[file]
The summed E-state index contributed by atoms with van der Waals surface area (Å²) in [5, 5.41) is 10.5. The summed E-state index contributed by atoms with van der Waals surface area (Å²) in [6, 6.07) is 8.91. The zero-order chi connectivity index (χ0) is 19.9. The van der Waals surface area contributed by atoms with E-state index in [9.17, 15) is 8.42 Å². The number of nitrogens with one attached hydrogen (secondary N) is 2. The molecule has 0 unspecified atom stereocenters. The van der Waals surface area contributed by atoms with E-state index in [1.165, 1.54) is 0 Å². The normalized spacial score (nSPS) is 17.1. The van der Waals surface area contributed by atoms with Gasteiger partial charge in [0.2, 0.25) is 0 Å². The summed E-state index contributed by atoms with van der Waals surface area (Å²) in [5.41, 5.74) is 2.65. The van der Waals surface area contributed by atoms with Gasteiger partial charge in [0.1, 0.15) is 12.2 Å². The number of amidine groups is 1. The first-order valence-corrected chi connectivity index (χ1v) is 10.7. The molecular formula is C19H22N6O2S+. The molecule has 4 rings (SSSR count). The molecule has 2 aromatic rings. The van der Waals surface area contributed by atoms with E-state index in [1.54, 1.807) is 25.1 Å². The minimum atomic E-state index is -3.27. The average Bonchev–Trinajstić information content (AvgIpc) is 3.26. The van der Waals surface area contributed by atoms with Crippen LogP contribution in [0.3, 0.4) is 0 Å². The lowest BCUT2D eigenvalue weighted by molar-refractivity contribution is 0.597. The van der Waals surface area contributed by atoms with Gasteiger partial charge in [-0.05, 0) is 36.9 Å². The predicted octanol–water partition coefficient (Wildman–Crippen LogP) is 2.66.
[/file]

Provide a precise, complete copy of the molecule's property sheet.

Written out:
The summed E-state index contributed by atoms with van der Waals surface area (Å²) in [5, 5.41) is 10.5. The summed E-state index contributed by atoms with van der Waals surface area (Å²) in [6, 6.07) is 8.91. The zero-order chi connectivity index (χ0) is 19.9. The van der Waals surface area contributed by atoms with E-state index in [9.17, 15) is 8.42 Å². The number of nitrogens with one attached hydrogen (secondary N) is 2. The molecule has 0 unspecified atom stereocenters. The van der Waals surface area contributed by atoms with E-state index in [1.165, 1.54) is 0 Å². The normalized spacial score (nSPS) is 17.1. The van der Waals surface area contributed by atoms with Gasteiger partial charge in [0.2, 0.25) is 0 Å². The summed E-state index contributed by atoms with van der Waals surface area (Å²) in [5.41, 5.74) is 2.65. The van der Waals surface area contributed by atoms with Gasteiger partial charge in [0.1, 0.15) is 12.2 Å². The number of amidine groups is 1. The first-order valence-corrected chi connectivity index (χ1v) is 10.7. The molecular formula is C19H22N6O2S+. The molecule has 4 rings (SSSR count). The molecule has 2 aromatic rings. The van der Waals surface area contributed by atoms with E-state index in [1.54, 1.807) is 25.1 Å². The minimum atomic E-state index is -3.27. The average Bonchev–Trinajstić information content (AvgIpc) is 3.26. The van der Waals surface area contributed by atoms with Crippen LogP contribution in [0.3, 0.4) is 0 Å². The lowest BCUT2D eigenvalue weighted by molar-refractivity contribution is 0.597. The van der Waals surface area contributed by atoms with Gasteiger partial charge in [-0.05, 0) is 36.9 Å². The predicted octanol–water partition coefficient (Wildman–Crippen LogP) is 2.66.